Having just released its second season a few weeks ago, “The Crown” continues to dig deep into the complex life of Queen Elizabeth and examines how Britain has changed as a country.
Beautifully written, this Netflix series explores the shifts of Britain’s values as it soldiers through the modern age and what it means for the constitutional monarchy and what it represents. At the center of it all is Queen Elizabeth, portrayed wonderfully by Claire Foy as a woman who is thrust into the limelight and must stand for all that is good in her country.
The show masterfully interweaves historical events and presents how they affect Queen Elizabeth’s personal life and how she affects the country she presides over in turn. “Heavy is the head that wears the crown,” it is often said, and the show gives us an insider look into that heaviness.
In the second season, the queen must face political upheavals, scandals, and personal struggles while maintaining her dignity and poise.
At its very core, “The Crown” is an extraordinary character study of an extraordinary person, a monarch, in one of the few countries in the world where the title still means something. What the show does, supported by fantastic performances from everyone in the cast, is humanize the whole experience and gives us a sneak peek into what it truly means to be royalty and the demands and sacrifices one must make to be a queen.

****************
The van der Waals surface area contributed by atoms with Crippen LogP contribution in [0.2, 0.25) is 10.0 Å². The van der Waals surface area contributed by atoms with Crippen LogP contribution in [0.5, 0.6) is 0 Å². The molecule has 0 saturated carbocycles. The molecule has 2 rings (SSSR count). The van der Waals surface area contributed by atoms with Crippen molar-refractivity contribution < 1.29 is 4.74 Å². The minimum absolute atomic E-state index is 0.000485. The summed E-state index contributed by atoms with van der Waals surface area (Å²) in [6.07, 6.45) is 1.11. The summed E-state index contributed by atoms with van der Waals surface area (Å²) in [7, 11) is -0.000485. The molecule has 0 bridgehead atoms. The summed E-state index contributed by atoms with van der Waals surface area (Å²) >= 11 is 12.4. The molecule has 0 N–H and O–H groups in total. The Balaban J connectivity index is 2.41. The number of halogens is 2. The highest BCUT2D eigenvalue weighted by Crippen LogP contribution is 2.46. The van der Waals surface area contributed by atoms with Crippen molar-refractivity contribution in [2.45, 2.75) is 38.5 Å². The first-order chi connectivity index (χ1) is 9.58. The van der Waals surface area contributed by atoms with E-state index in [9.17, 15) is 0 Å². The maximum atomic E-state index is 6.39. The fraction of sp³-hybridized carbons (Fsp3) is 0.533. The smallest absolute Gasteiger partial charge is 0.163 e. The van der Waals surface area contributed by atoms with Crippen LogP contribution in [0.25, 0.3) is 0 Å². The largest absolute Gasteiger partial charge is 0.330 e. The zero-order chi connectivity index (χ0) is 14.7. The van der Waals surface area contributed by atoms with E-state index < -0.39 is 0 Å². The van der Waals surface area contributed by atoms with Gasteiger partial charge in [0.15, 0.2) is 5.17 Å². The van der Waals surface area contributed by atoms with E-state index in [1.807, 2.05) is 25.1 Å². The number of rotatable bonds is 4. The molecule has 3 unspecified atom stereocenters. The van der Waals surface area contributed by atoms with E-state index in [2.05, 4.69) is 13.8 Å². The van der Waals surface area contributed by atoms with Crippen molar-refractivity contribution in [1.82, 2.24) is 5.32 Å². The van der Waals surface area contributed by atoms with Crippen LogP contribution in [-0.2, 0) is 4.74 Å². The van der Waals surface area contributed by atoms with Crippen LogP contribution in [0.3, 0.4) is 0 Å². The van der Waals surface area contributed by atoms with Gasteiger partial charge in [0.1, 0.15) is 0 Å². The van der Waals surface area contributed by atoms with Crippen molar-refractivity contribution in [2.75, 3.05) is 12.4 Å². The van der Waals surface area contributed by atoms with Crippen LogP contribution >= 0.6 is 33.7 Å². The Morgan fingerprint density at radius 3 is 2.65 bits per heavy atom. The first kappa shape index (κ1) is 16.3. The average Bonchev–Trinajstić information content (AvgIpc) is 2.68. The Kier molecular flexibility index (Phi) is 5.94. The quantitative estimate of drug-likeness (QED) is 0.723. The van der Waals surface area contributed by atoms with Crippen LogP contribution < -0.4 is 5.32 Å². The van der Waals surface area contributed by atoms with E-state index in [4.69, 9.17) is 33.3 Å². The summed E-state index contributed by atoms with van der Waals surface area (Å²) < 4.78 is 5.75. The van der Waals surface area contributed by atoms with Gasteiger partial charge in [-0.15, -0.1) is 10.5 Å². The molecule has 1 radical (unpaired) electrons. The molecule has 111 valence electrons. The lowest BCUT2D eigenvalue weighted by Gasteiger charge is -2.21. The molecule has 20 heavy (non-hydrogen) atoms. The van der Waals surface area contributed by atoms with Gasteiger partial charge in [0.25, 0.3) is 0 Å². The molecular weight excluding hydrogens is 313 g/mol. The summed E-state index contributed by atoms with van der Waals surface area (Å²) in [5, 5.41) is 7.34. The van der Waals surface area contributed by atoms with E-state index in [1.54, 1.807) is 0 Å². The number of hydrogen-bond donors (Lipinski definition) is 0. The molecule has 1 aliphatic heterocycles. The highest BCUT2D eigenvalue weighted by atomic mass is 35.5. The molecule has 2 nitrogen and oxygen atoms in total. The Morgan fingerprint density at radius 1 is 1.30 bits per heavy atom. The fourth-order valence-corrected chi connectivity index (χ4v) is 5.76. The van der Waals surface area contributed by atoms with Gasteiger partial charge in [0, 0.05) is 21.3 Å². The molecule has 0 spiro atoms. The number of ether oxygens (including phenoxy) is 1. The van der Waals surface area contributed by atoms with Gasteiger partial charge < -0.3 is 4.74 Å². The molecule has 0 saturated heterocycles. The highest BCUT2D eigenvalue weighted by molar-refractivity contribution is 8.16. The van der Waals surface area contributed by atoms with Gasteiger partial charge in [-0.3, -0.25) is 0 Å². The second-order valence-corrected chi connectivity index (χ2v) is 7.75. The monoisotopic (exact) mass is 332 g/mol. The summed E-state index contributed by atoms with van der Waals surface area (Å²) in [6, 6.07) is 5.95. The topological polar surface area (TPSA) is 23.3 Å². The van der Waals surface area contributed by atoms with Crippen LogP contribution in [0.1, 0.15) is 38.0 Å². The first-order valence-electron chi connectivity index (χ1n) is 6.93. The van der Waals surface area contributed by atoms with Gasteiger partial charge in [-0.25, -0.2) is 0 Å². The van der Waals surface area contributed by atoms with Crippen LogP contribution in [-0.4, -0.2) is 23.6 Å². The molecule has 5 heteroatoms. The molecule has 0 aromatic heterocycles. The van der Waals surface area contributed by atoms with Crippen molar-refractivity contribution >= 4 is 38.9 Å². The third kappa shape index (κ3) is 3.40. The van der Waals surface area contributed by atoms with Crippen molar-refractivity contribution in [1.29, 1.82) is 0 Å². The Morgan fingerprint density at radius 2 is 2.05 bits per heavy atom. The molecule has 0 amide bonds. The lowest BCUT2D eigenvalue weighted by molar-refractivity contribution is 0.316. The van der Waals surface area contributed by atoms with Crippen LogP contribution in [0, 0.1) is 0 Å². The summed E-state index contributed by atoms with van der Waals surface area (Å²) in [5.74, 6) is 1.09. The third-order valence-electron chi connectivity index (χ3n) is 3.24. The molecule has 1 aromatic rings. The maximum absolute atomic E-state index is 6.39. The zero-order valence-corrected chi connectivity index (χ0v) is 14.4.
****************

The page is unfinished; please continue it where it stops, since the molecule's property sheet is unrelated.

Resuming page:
Set in the early ’60s, the second season deals with such topics as the loss of control of the Suez Canal, the revelation of the abdicated king Edward’s dark secret past, Margaret’s wedding, the queen and her meeting with John F. Kennedy and Jackie Kennedy, Philip’s childhood in relation to his son Charles, and a scandal that threatens her whole marriage, among others.
“The Crown” manages to contextualize historical events, humanize the characters involved and, through it all, present us with an image of a powerful woman who must continue to come to terms with who she is, what she represents, and how she will change with the modern age and its new set of values that seeks to question her reason to exist.
Equal parts thrilling, funny, touching, and dramatic, “The Crown” seems to not pull any punches with facts and trivia and is unafraid to show both the good and the bad side of these historical figures, both dead and still living.
If there is anything that you should binge watch before 2018 comes, “The Crown” should be at the top of your list.